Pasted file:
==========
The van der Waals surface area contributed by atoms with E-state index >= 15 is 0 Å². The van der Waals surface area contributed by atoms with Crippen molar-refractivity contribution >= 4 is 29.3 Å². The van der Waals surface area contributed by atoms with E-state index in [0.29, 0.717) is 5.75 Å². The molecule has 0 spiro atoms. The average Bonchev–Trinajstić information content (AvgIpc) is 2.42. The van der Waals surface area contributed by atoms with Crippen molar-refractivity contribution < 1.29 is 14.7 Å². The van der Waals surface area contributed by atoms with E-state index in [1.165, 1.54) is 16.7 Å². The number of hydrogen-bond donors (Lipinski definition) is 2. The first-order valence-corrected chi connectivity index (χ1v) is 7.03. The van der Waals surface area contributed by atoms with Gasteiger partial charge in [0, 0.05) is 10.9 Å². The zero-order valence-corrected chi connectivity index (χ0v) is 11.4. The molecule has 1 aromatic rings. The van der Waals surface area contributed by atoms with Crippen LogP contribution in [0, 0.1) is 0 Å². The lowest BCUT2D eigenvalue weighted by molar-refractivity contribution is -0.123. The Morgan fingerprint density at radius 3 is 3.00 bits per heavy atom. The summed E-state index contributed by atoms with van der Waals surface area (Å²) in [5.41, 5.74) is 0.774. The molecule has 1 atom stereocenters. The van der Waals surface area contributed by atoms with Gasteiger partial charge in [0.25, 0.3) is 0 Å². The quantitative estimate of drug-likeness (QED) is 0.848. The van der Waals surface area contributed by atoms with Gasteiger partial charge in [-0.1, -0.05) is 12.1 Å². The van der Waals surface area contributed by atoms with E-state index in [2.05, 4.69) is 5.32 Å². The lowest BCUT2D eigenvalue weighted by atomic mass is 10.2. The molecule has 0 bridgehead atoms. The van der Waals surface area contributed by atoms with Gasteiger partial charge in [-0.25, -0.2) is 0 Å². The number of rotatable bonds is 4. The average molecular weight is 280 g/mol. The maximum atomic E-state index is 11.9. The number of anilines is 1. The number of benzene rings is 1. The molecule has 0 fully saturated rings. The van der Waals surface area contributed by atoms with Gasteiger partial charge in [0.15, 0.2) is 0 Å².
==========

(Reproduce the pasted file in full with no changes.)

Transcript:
The van der Waals surface area contributed by atoms with E-state index >= 15 is 0 Å². The van der Waals surface area contributed by atoms with Crippen molar-refractivity contribution >= 4 is 29.3 Å². The van der Waals surface area contributed by atoms with E-state index in [0.29, 0.717) is 5.75 Å². The molecule has 0 spiro atoms. The average Bonchev–Trinajstić information content (AvgIpc) is 2.42. The van der Waals surface area contributed by atoms with Crippen molar-refractivity contribution < 1.29 is 14.7 Å². The van der Waals surface area contributed by atoms with E-state index in [1.165, 1.54) is 16.7 Å². The number of hydrogen-bond donors (Lipinski definition) is 2. The first-order valence-corrected chi connectivity index (χ1v) is 7.03. The van der Waals surface area contributed by atoms with Gasteiger partial charge in [0, 0.05) is 10.9 Å². The zero-order valence-corrected chi connectivity index (χ0v) is 11.4. The molecule has 1 aromatic rings. The van der Waals surface area contributed by atoms with Crippen LogP contribution in [0, 0.1) is 0 Å². The lowest BCUT2D eigenvalue weighted by molar-refractivity contribution is -0.123. The Morgan fingerprint density at radius 3 is 3.00 bits per heavy atom. The summed E-state index contributed by atoms with van der Waals surface area (Å²) in [5.41, 5.74) is 0.774. The molecule has 1 atom stereocenters. The van der Waals surface area contributed by atoms with Gasteiger partial charge in [0.25, 0.3) is 0 Å². The quantitative estimate of drug-likeness (QED) is 0.848. The van der Waals surface area contributed by atoms with Gasteiger partial charge in [-0.1, -0.05) is 12.1 Å². The van der Waals surface area contributed by atoms with E-state index in [2.05, 4.69) is 5.32 Å². The lowest BCUT2D eigenvalue weighted by atomic mass is 10.2. The molecule has 0 bridgehead atoms. The van der Waals surface area contributed by atoms with Gasteiger partial charge in [-0.25, -0.2) is 0 Å². The number of rotatable bonds is 4. The average molecular weight is 280 g/mol. The maximum atomic E-state index is 11.9. The number of anilines is 1. The number of benzene rings is 1. The molecule has 0 fully saturated rings. The van der Waals surface area contributed by atoms with Gasteiger partial charge in [0.15, 0.2) is 0 Å².